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The murder of a British lawmaker is a suspected act of terrorism

A police officer guards the scene outside a church where a politician was stabbed.
Reuters/Tony O'Brien
Police responding to the scene.
By Courtney Vinopal
Published Last updated

UK counterterrorism police are questioning a 25-year-old man following the murder of David Amess, a Conservative party member of the UK parliament, on Oct. 15. The suspected killer, Ali Harbi Ali, is a British national of Somali origin, and is thought to have links to Islamic extremism. His father, Harbi Ali Kullane, is a former adviser to Somalia’s prime minister.

The deadly attack took place in Leigh-on-Sea, a town 40 miles east of London.

Amess, 69, became a lawmaker in 1983 and had represented the constituency of Southend West, which includes Leigh-on-Sea, since 1997. He was one of the longest-serving politicians in the House of Commons, and is survived by a wife and five children.

Amess was killed during an open meeting

Amess was scheduled to meet with constituents at Belfairs Methodist Church, according to his website. UK politicians typically aren’t accompanied by heavy security when they attend such public events in the regions they represent. The British home secretary Priti Patel is considering additional security measures.

“I am shocked and deeply distressed by the killing of Sir David Amess,” Lindsey Hoyle, the House of Commons speaker, said in a statement, adding that the MP had “built a reputation for kindness and generosity” among Parliament members and staff.

Amess supported the 2016 Brexit referendum to leave the European Union, and was a devout Catholic who opposed measures to expand abortion access, as well as legalize same-sex marriage. He was passionate about animal welfare, and was a strong proponent of legislation to eliminate fuel poverty among households that cannot afford to keep their homes heated.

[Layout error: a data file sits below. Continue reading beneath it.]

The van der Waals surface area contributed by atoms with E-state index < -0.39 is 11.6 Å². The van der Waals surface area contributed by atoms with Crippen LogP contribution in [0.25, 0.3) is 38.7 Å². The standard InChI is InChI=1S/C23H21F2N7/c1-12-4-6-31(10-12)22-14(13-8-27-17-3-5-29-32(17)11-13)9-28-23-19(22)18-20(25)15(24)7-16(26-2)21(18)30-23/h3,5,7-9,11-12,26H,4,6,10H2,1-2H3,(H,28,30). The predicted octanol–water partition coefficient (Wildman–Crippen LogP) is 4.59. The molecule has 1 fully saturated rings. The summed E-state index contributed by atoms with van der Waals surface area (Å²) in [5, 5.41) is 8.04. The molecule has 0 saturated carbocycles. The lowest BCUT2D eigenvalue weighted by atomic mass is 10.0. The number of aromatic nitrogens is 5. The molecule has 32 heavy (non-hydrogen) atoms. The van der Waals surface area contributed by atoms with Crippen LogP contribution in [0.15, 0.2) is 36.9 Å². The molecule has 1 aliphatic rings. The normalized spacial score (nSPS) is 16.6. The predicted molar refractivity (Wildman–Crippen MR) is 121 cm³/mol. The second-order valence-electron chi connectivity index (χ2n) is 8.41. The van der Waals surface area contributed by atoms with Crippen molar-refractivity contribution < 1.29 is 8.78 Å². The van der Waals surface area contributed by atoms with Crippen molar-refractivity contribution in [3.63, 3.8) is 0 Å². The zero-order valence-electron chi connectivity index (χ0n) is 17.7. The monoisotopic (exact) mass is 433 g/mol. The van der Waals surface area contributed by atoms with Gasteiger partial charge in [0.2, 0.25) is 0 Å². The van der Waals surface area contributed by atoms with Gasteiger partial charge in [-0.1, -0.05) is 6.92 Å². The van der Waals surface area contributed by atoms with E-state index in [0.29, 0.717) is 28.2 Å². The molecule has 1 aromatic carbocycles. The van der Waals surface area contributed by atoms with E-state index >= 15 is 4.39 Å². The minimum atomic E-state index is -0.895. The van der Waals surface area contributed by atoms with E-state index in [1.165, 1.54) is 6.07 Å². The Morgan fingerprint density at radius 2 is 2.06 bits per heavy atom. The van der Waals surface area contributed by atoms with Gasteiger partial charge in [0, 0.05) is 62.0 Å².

Officials from across the political spectrum expressed their condolences following news of Amess’s death. Keir Starmer, leader of the opposition Labour party, called the news “horrific and deeply shocking,” and wrote he was thinking of Amess’s family and staff. In a video statement, prime minister Boris Johnson called him one of the “kindest, nicest, most gentle people in politics.”

The killing occurred five years after murder of Jo Cox

The fatal stabbing of Amess occurs just over five years after the murder of another member of parliament, Jo Cox, in her Yorkshire constituency. The Labour politician was shot and stabbed on June 16, 2016 by Thomas Mair, who sympathized with neo-Nazis and white supremacists. Cox had been an active campaigner for Britain to stay in the EU, and advocated for the resettlement of Syrian refugees within the UK.

Cox’s husband, Brendan, posted that there was no excuse or justification for Amess’s killing.

This piece has been updated.

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